No Plan For The Future 11/9/2016-
A post-election 2016 ongoing series.
The disaster ruins everything, all the while leaving everything intact.
- Maurice Blanchot, The Writing of the Disaster
There can be no image that is not about destruction and survival, and this is especially the case in the image of ruin. We might even say that the image of ruin tells us what is true of every image: that it bears witness to the enigmatic relation between death and survival, loss and life, destruction and preservation, mourning and memory.
- Eduardo Cadava, Lapsus Imaginis: The Image in Ruins
The comedic form amidst tragedy may be regarded as insensitive and tangential. Irreverence equates with disrespect, and the feeling of devastation in the moment of catastrophe keenly reduces survival. The accident involuntarily frames a decisive moment that can trigger subroutines of despair or spark spasms of levity. The fortune of probability however can yield that an utter destruction of what was planned only interrupts a future that never was.
The images here are an intersection of events, transitions of form, evolution, destruction, and origins. A collision of forces may detonate an explosion or cause a punctuated evolution, and the simple act of observing a phenomenon may change the outcome. The splash or splatters in these images serve as a marker of outright immediacy--a drop of blood spilled or a drip of transfusion. The realm of accidents, the chance and failure of our experiments can be either an anathema or an accelerant to the social-political predicament. The slowly unfolding accident that we are in the midst of is a cold, incalculable lunacy, which to some yields the sweetest of punch lines.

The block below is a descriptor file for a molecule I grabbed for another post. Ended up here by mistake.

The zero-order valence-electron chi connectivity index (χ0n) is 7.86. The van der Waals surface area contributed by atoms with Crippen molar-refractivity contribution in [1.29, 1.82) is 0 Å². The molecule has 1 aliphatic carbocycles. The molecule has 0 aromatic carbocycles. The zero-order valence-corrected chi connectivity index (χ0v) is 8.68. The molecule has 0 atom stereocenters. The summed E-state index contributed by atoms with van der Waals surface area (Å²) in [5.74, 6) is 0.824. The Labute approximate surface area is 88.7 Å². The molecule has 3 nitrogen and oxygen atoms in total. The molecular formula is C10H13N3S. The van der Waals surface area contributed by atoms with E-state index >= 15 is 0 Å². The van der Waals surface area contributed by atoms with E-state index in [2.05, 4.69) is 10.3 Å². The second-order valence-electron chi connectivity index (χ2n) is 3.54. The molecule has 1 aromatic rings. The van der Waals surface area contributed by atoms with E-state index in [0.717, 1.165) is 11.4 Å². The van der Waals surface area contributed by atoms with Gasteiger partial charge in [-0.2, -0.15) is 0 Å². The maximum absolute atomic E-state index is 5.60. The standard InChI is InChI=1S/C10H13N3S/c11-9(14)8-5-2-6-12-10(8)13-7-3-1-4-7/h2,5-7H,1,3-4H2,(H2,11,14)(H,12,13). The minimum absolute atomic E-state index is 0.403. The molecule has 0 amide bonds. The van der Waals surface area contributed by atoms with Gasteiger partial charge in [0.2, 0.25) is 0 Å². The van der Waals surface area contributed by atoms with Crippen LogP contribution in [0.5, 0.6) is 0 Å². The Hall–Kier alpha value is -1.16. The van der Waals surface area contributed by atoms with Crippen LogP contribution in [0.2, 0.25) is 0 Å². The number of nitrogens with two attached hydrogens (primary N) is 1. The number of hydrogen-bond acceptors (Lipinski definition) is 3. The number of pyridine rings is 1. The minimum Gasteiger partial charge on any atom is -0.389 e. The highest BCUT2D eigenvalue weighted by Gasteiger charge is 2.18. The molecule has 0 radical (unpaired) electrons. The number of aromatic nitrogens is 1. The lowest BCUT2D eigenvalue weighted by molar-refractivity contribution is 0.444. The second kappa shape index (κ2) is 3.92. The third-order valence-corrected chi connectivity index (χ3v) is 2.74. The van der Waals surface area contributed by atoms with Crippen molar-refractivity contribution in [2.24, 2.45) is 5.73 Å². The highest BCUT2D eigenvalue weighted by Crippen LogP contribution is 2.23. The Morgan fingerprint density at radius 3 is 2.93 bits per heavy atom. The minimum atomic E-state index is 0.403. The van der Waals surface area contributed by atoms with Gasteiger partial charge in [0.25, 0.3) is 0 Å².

Photography memorializes the moment, recycling the punch line of a memory in a melancholic feedback loop. No Plan For The Future infiltrates the screen-time that consumes our connection between experience, recognition, and reflection by working to interrupt the amnesia perpetuated by photographic based social media platform Instagram. No Plan For The Future is a resistance to a collective memory loss that uses small everyday accidents as decisive action to elicit a contemplative reaction. The photographs of mishaps present the potential of small tragedies as reminders to us of what we have always known, that the future is uncertain (and planning is a necessity).